Go Banana – Trip To Bulgaria
The field trip and holiday started in Limoges airport on the 19th October 2015 with a flight to London Stansted.
The three day stop over with friends confirmed in their minds that I am completely batty and have lost the plot.
However, despite their concerns for my mental health I flew to Bulgaria anyway and arrived in the rain at Plovdiv airport.
I wanted to have a look for myself at the Danube and the Black Sea coast first hand, so drove to Ruse and crossed over the bridge into Romania, waiting 3 hours in the queue for customs just to get to the border. They were digging the concrete out of the structure of the bridge and the one lane open was so badly deformed there were places where my hire car nearly lost its exhaust pipe. The river view from the bridge endorsed my research. The flow is rapid and the river is a substantial waterway with some serious docking facilities.
More to the point of view of a banana boat captain (me) the banks of the river looked quite hostile and the quays inhospitable to anything less sizable than a 50m cargo barge. I also noticed ‘things’ floating in the flowing water which might not be good to encounter if being towed at speed; part of a timber pallet bobbing along happily for one.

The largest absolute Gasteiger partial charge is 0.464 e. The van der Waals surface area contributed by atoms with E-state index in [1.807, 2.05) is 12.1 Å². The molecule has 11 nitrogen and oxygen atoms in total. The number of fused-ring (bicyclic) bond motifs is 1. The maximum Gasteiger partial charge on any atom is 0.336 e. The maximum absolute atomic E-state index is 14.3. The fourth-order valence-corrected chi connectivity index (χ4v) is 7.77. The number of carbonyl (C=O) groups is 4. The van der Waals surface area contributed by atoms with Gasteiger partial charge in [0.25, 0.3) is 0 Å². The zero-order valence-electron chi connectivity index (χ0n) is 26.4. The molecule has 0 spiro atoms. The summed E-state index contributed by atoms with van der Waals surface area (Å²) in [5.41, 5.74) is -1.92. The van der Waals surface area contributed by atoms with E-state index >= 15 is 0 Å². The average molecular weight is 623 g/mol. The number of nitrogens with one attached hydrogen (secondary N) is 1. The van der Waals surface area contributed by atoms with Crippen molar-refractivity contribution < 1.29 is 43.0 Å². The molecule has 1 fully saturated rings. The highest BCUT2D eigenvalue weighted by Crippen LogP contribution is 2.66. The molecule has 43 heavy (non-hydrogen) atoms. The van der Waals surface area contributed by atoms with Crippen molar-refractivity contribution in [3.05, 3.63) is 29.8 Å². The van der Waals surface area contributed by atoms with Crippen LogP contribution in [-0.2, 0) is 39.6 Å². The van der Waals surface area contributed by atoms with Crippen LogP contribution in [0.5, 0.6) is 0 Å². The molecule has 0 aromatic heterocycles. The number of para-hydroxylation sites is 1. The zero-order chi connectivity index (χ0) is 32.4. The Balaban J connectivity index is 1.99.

I drove to Varna and followed the coast down to Burgas and beyond. Sandy beaches and a proliferation of little quays were dotted along the coast road, most with an abandoned look about them. They seemed very accessible if needed, should things get rough for a banana. There are sea defences constructed at various points around cliffs and resorts showing that the Black Sea could throw a tantrum if it wanted.
Some of the quays were nearly washed away and had all the signs of storm damage, very reassuring I must say. I will look into seasonal weather systems and storm reports from the area, naturally, but at this point I am sure the summer time will be okay.
In the afternoon I went to Bucharest, just a few days before the tragic fire in the disco there. The trip also included a quick nip over the border in to Greece for a very expensive meal and an episode at the Turkish boarder which ended with me being escorted off the premises and back to the Bulgarian border. I left the car and walked through the border crossing, which is about 1km wide.
The border guards deliberately messed me about sending me back and forth for various stamps etc. until I eventually I complained to the border police in their headquarters. During the debacle, I refused to pay the cost of their visa as a protest, and during the conversation I mentioned that seeing as Turkey was trying to get into Europe, charging Brit’s for visas to get into their country (they don’t charge other Europeans) wasn’t going to help their case.